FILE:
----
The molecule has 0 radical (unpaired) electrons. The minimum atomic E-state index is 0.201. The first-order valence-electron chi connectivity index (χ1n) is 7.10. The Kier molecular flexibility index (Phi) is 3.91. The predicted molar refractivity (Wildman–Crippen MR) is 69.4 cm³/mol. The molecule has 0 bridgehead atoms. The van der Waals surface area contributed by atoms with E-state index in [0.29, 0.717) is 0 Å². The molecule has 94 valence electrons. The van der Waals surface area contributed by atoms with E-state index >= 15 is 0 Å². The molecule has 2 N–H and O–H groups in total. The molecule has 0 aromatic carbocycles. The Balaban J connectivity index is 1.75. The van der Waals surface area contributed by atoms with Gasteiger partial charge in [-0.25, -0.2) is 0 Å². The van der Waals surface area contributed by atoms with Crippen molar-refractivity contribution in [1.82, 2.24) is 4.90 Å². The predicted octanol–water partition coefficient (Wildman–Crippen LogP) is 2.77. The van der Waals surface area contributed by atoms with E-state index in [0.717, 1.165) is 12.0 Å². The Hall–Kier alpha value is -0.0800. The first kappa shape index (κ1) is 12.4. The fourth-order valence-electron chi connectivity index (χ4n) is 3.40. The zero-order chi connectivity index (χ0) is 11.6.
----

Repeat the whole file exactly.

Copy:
The molecule has 0 radical (unpaired) electrons. The minimum atomic E-state index is 0.201. The first-order valence-electron chi connectivity index (χ1n) is 7.10. The Kier molecular flexibility index (Phi) is 3.91. The predicted molar refractivity (Wildman–Crippen MR) is 69.4 cm³/mol. The molecule has 0 bridgehead atoms. The van der Waals surface area contributed by atoms with E-state index in [0.29, 0.717) is 0 Å². The molecule has 94 valence electrons. The van der Waals surface area contributed by atoms with E-state index >= 15 is 0 Å². The molecule has 2 N–H and O–H groups in total. The molecule has 0 aromatic carbocycles. The Balaban J connectivity index is 1.75. The van der Waals surface area contributed by atoms with Gasteiger partial charge in [-0.25, -0.2) is 0 Å². The van der Waals surface area contributed by atoms with Crippen molar-refractivity contribution in [1.82, 2.24) is 4.90 Å². The predicted octanol–water partition coefficient (Wildman–Crippen LogP) is 2.77. The van der Waals surface area contributed by atoms with E-state index in [0.717, 1.165) is 12.0 Å². The Hall–Kier alpha value is -0.0800. The first kappa shape index (κ1) is 12.4. The fourth-order valence-electron chi connectivity index (χ4n) is 3.40. The zero-order chi connectivity index (χ0) is 11.6.